City's Denial of Cannabis Business License Didn't Violate Right to Due Process

Since the passage of Proposition 1 in 2018 legalizing recreational cannabis in Michigan, municipalities have done their best to navigate the recreational cannabis application and licensing landscape despite a lack of concrete guidance.

As many municipalities have found, that process is fraught with pitfalls when the municipality caps licenses and receives more applications than available licenses. In that situation, the municipality must enact an ordinance intended to select the applicants best suited to operate in compliance with the law within the municipality. The clear implication of the statute imposing this requirement is that the municipality maintains a level of discretion as to which companies operate within its borders.

There are numerous examples throughout Michigan of instances where a municipality caps available licenses and is then subject to litigation brought by unsuccessful applicants under a multitude of legal theories. This often includes claims under the due process clause of the 14th Amendment of the U.S. Constitution. Such was the case in Cary Investments, LLC v City of Mount Pleasant, a published opinion issued by the Michigan Court of Appeals on July 14.

The due process clause provides both procedural and substantive protections. Succinctly, procedural due process requires “notice and an opportunity to be heard” prior to a deprivation of life, liberty, or property and “a decision by an impartial decision-maker[.]” But as a threshold matter, the allegedly aggrieved party must prove deprivation of a protected property interest.

The trial court held that a cannabis license applicant could not establish the loss of such an interest, citing a long line of cases holding that first-time license applicants are “not even entitled to minimal due process.” The trial court also rejected the notion that a cannabis license applicant could establish a substantive due process violation.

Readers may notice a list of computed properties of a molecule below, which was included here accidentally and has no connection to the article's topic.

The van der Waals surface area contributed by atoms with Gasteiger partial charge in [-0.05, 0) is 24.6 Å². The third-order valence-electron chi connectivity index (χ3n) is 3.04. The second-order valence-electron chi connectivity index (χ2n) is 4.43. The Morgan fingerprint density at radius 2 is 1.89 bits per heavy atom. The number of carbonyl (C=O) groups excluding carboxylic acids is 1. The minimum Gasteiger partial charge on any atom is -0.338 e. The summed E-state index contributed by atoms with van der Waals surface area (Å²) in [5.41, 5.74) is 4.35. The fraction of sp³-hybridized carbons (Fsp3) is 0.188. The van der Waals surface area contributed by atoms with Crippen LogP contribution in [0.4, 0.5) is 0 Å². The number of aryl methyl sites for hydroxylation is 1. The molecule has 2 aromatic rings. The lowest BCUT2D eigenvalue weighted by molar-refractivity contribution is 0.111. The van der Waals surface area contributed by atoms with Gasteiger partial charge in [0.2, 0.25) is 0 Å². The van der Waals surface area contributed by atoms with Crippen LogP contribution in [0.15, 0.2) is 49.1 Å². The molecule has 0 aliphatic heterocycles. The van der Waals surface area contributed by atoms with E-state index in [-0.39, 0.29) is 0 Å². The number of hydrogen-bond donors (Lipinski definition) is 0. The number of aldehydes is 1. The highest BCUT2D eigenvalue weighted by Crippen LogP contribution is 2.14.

Substantive due process protects against the most egregious and arbitrary government conduct. To serve as the basis for a claim, the governmental action must be “so arbitrary and capricious as to shock the consciences.” The trial court held that “[r]efusal to issue a permit is not the sort of municipal action that constitutes a violation of substantive due process,” so “any effort by plaintiff to rely upon substantive due process [was] a nonstarter.”

Importantly, the appellate court went on to provide the following discussion, which helps to properly frame these types of claims and the courts’ role in adjudicating them:

“The right to due process guaranteed by the United States Constitution and the Michigan Constitution of 1963 does not empower courts to micromanage the decision-making of governmental entities. Asking this Court to second-guess the selection committee’s scoring of the numerous applicants competing for three licenses fundamentally misapprehends our role in enforcing the constitutional right to due process.”  

This clear message from the Michigan Court of Appeals should dissuade unsuccessful cannabis license applicants from pursuing claims under the due process clause, but given the amount of money at stake, that message may go unheeded. Municipalities opting-in to recreational cannabis should ensure that their application and licensing decisions are rational. Those decisions do not have to be beyond all reproach, they need only avoid any appearance of rising to the very high level of being so arbitrary or capricious that is shocks the conscience.  

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